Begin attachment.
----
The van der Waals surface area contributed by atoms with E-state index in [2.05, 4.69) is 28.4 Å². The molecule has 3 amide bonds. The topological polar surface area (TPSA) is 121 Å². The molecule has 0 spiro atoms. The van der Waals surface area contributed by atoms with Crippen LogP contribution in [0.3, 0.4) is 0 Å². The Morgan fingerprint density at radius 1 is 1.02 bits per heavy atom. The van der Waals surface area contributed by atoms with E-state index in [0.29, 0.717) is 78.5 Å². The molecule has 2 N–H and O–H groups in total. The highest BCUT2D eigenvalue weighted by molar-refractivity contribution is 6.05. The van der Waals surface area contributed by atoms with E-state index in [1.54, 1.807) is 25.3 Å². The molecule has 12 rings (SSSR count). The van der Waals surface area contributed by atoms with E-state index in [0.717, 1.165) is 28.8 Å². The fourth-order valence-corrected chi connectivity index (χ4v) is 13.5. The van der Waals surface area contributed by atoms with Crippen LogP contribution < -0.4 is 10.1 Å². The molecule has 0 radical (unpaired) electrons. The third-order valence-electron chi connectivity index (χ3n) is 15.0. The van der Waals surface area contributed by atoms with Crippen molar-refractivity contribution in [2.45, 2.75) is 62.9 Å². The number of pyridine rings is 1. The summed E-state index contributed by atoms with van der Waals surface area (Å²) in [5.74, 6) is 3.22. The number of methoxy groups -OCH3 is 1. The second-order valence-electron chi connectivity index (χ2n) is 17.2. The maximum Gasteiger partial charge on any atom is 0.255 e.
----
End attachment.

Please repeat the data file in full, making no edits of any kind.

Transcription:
The van der Waals surface area contributed by atoms with E-state index in [2.05, 4.69) is 28.4 Å². The molecule has 3 amide bonds. The topological polar surface area (TPSA) is 121 Å². The molecule has 0 spiro atoms. The van der Waals surface area contributed by atoms with Crippen LogP contribution in [0.3, 0.4) is 0 Å². The Morgan fingerprint density at radius 1 is 1.02 bits per heavy atom. The van der Waals surface area contributed by atoms with E-state index in [0.29, 0.717) is 78.5 Å². The molecule has 2 N–H and O–H groups in total. The highest BCUT2D eigenvalue weighted by molar-refractivity contribution is 6.05. The van der Waals surface area contributed by atoms with E-state index in [1.54, 1.807) is 25.3 Å². The molecule has 12 rings (SSSR count). The van der Waals surface area contributed by atoms with E-state index in [0.717, 1.165) is 28.8 Å². The fourth-order valence-corrected chi connectivity index (χ4v) is 13.5. The van der Waals surface area contributed by atoms with Crippen LogP contribution < -0.4 is 10.1 Å². The molecule has 0 radical (unpaired) electrons. The third-order valence-electron chi connectivity index (χ3n) is 15.0. The van der Waals surface area contributed by atoms with Crippen molar-refractivity contribution in [2.45, 2.75) is 62.9 Å². The number of pyridine rings is 1. The summed E-state index contributed by atoms with van der Waals surface area (Å²) in [5.74, 6) is 3.22. The number of methoxy groups -OCH3 is 1. The second-order valence-electron chi connectivity index (χ2n) is 17.2. The maximum Gasteiger partial charge on any atom is 0.255 e.